Stand Up for Silent Night

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In how many churches this Christmas Eve will "Silent Night" be the emotional climax of the service? This little carol is something very special.

Unorthodox at its creation, “Silent Night” was first performed on guitar in a village church in Oberndorf, Austria, on Christmas Eve, 1818, outpacing by about 150 years the whole hippie-folk-instruments-in-church thing of late 20th-century America. There’s an old story about it being written as a last-minute substitute because of a broken church organ, but that neat little tale is probably not quite true.

There aren’t many songs, of any kind, that are simpler than "Silent Night." It’s a lullaby, with a gentle 6/8 lilt; it’s a true three-chord wonder; its melody is all on the scale – no accidentals. And yet, it does have a trick. The range of “Silent Night” is an octave and a fourth – just one note less than "The Star-Spangled Banner." While the national anthem has a reputation of being difficult to sing, nobody ever complains about “Silent Night,” but untrained voices are often stretched by it on one end or the other. You’ll notice it now, if you haven’t before.

Lots of Christmas songs, secular and sacred, are set in winter or describe wintertime scenes. On the other hand, the English lyrics to “Silent Night,” (the translation is credited to John Freeman Young) make no mention of cold or snow. And perhaps therein lies the key to the power of “Silent Night.”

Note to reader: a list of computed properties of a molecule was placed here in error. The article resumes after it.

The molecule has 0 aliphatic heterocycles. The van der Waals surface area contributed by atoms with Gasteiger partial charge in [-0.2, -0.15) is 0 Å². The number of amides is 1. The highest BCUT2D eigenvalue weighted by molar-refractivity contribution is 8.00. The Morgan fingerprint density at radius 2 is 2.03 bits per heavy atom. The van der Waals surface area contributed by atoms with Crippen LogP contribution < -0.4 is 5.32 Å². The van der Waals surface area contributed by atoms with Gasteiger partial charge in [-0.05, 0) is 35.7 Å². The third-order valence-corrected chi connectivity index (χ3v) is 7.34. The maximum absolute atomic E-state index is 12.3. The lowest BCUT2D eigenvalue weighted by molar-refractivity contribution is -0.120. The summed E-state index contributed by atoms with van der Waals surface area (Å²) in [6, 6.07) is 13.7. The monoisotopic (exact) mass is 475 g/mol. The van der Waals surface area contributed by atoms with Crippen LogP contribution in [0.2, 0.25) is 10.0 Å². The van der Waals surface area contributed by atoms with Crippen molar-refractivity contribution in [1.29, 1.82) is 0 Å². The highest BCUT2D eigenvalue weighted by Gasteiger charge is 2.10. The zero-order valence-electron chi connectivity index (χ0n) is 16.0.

“Silent Night” isn’t nostalgic. It doesn’t look backward, as so many Christmas songs do. Except for the quick mention of quaking shepherds, it doesn’t even depict an ancient world. “Silent Night” is set in the present. Wherever, whenever you sing “Silent Night,” the miracle of Christmas is happening now. That’s why congregations return to it again and again, year after year. It’s as brand-new and miraculous as... the birth of a child.

My favorite “Silent Night” experiences of Christmases Past include an exquisite setting on organ at the Cathedral of St. John the Divine some years ago; I don’t know if Dorothy Papadakos or Paul Halley played it, but it was extraordinary. I’ve sung “Stille Nacht,” the original German lyrics, at Old First Reformed Church in Park Slope. And for many years in my hometown church in Nebraska, the lights were lowered and the candles were lit as we sang “Silent Night” accompanied by, of all things, a gently, richly, quietly rolling marimba. (You weren’t expecting a marimba, I know. But it’s true. Get a marimba for “Silent Night” at your church next year, and you’ll see what I mean.)

What’s the best version of “Silent Night” you've been a part of?